Where 'Human Zoos' Once Stood, A Belgian Museum Now Faces Its Colonial Past
Aimé Mpane remembers when he first saw the old statues.
It was 1994, and the Congolese visual artist had just moved to Belgium, which once ruled his country. Growing up in the Democratic Republic of Congo, Mpane says he had been taught in school that the Congolese were descended from the Gauls — "that they were our kings."
"In our schoolbooks, it was as if the Congolese did not exist without Belgian colonialists," says Mpane, 50. His work explores the memory of colonialism in Congo and Belgium. "I wanted to know what [the Belgians] knew about us."
So he set out for the place where he thought he'd find some answers: the Royal Museum for Central Africa in the Flemish village of Tervuren.
"When I walked inside, it struck me that our history had been confiscated," he says through a translator. "That when our children come here, they would not see a positive image of themselves."
They would see statues depicting Africans as primitives, their children clinging to the robes of heroic white Europeans. Among them was a giant sculpture of the bearded King Leopold II, whose history of brutality and racism was long hidden in Belgium.
A king's brutality
Growing up in the 1950s, even Guido Gryseels — the museum's current director — didn't know this history.
"When we went to school, a lot of our teachers were former missionaries so the education that we got was that Belgium brought civilization to Congo — that we did nothing but good in Congo," Gryseels says. "We were all given a very favorable view of colonialism. I can't remember a single negative comment."
Later, the spin turned to silence, according to Sarah Van Beurden, a professor of African history at The Ohio State University who grew up in Belgium.
The University of Leuven, where she obtained her bachelor's and master's degrees, "did not have courses on colonial history, and this was the 1990s!" she says. Research by the University of Ghent, which revealed that Leopold's colonization caused mass death in Congo, was largely ignored.
This silence is familiar across Europe. Even today, European countries that participated in the land grab known as the Scramble for Africa — which began in the late 19th century and became the largest such conquest in history — are unable to wholly face how ruinous colonization was for Africans.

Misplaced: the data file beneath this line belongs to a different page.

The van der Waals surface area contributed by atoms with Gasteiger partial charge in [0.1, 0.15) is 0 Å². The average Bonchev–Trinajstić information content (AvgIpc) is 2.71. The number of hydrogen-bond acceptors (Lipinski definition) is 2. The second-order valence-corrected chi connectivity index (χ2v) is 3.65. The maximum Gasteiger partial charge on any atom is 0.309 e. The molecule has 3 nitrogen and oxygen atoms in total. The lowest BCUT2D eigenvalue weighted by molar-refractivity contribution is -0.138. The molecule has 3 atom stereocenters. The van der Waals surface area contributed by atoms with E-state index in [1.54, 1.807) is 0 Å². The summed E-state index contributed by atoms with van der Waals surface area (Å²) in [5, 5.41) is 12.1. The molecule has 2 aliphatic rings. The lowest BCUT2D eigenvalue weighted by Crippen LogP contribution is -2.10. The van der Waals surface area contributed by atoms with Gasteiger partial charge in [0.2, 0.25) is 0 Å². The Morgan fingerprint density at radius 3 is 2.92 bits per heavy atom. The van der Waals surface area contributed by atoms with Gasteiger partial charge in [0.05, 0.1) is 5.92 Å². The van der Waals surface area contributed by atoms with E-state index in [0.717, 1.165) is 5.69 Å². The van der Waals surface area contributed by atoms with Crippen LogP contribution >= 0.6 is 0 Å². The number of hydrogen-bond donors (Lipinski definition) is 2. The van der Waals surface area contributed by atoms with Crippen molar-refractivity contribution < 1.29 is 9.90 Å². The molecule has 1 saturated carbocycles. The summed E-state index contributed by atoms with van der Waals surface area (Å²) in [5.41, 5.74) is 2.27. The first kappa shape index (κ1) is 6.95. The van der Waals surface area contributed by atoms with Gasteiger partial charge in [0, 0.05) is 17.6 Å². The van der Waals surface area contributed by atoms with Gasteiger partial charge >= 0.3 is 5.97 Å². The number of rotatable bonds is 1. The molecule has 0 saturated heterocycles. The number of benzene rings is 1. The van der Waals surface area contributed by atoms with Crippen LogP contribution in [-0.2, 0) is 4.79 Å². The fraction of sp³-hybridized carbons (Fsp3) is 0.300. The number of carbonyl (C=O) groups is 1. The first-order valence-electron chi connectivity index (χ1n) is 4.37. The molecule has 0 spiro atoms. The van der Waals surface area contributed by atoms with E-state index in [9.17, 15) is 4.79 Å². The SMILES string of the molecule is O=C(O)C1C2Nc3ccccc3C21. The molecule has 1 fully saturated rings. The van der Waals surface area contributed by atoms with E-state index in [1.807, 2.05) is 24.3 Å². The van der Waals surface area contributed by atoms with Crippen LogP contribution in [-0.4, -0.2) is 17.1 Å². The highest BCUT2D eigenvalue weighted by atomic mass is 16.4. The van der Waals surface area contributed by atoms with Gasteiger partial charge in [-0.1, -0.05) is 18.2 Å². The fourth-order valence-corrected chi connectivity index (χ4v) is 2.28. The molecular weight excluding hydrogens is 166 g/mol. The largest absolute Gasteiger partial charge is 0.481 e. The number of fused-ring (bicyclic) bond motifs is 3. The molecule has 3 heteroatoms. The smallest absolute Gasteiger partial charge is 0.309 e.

"In 1870, roughly 80 percent of Africa south of the Sahara was under kings, chiefs, traditional leaders," says American author Adam Hochschild, who wrote the influential book King Leopold's Ghost. "But 35 years later virtually the whole of sub-Saharan Africa was European colonies or protectorates or white settler-ruled colonies like South Africa."
The 1884-85 Berlin Conference initiated the division of Africa among Great Britain, France, Belgium, Spain, Portugal and Germany.
In Belgium's case, Leopold hired explorer Henry Morton Stanley to stake out the huge, mineral-rich land around the Congo River. Leopold also managed to persuade all the major nations of the world, including the United States, to recognize "Congo Free State," as he called it, as belonging only to him. Over the next 23 years, he reaped an enormous fortune by turning the Congolese into slave laborers to gather wild rubber.
"Rubber grew wild throughout the Central African rain forest," Hochschild says. "[The king] took his private army, 19,000 men, and would send the soldiers from village to village. The soldiers would hold the women of the village hostage, in chains, and force the men of each village to go into the rainforest and gather wild rubber from vines that twined around the trees."
Those who refused were killed. Soldiers punished men who didn't gather the monthly quota of wild rubber by hacking off their children's hands and feet.
Millions died of disease, starvation or violence.
Aime Mpane, the Congolese visual artist, read these accounts in Belgium with horror. He thought about the Royal Museum for Central Africa and its statues depicting heroic white men.
"I thought to myself, 'They believe this is normal,'" he says. "I was shocked that people could think this is normal."
The human zoos
The Royal Museum for Central Africa began as a temporary exhibition in 1897 in Tervuren, where Leopold had his country estate.
The most talked-about part of the exhibition was the "human zoo" — a mock African village set up in the estate's woods and ponds. King Leopold, who never set foot in Congo, imported 267 Congolese men, women and children to Tervuren and displayed them behind a fence.
"When Leopold heard they were getting sick because of candy they were eating that was tossed to them by the crowd, he put up an equivalent of a 'Don't Feed the Animals' sign at a zoo, saying, 'the blacks are fed by the organizing committee,'" Hochschild said in a documentary based on his book.
Seven Congolese died of pneumonia and influenza at this human zoo and were buried in Tervuren. Marie-Claire Lusamba, a Congolese businesswoman living in Belgium, leaves flowers at their grave before exploring the serene park that used to be the human zoo. She says the racism she sees in Belgium is directly tied to colonialism.